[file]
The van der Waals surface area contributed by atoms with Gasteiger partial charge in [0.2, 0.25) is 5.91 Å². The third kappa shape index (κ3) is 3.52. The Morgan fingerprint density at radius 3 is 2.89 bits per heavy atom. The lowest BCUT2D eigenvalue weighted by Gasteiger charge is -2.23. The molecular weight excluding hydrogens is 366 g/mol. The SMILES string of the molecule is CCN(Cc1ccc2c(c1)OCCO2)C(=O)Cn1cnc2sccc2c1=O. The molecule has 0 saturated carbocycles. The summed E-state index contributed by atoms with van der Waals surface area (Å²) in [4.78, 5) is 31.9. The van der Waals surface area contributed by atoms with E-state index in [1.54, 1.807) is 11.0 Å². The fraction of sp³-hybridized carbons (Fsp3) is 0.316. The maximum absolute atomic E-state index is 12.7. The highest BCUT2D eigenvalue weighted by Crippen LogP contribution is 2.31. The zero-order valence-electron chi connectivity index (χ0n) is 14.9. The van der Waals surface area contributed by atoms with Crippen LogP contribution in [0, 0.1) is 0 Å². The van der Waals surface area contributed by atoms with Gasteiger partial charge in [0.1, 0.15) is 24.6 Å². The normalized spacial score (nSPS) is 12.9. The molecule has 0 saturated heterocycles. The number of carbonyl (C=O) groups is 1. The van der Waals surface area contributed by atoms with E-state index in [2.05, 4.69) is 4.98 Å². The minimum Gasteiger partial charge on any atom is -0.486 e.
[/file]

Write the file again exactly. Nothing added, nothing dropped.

The van der Waals surface area contributed by atoms with Gasteiger partial charge in [0.2, 0.25) is 5.91 Å². The third kappa shape index (κ3) is 3.52. The Morgan fingerprint density at radius 3 is 2.89 bits per heavy atom. The lowest BCUT2D eigenvalue weighted by Gasteiger charge is -2.23. The molecular weight excluding hydrogens is 366 g/mol. The SMILES string of the molecule is CCN(Cc1ccc2c(c1)OCCO2)C(=O)Cn1cnc2sccc2c1=O. The molecule has 0 saturated carbocycles. The summed E-state index contributed by atoms with van der Waals surface area (Å²) in [4.78, 5) is 31.9. The van der Waals surface area contributed by atoms with E-state index in [1.54, 1.807) is 11.0 Å². The fraction of sp³-hybridized carbons (Fsp3) is 0.316. The maximum absolute atomic E-state index is 12.7. The highest BCUT2D eigenvalue weighted by Crippen LogP contribution is 2.31. The zero-order valence-electron chi connectivity index (χ0n) is 14.9. The van der Waals surface area contributed by atoms with Crippen LogP contribution in [0, 0.1) is 0 Å². The van der Waals surface area contributed by atoms with Gasteiger partial charge in [0.1, 0.15) is 24.6 Å². The normalized spacial score (nSPS) is 12.9. The molecule has 0 saturated heterocycles. The number of carbonyl (C=O) groups is 1. The van der Waals surface area contributed by atoms with E-state index in [2.05, 4.69) is 4.98 Å². The minimum Gasteiger partial charge on any atom is -0.486 e.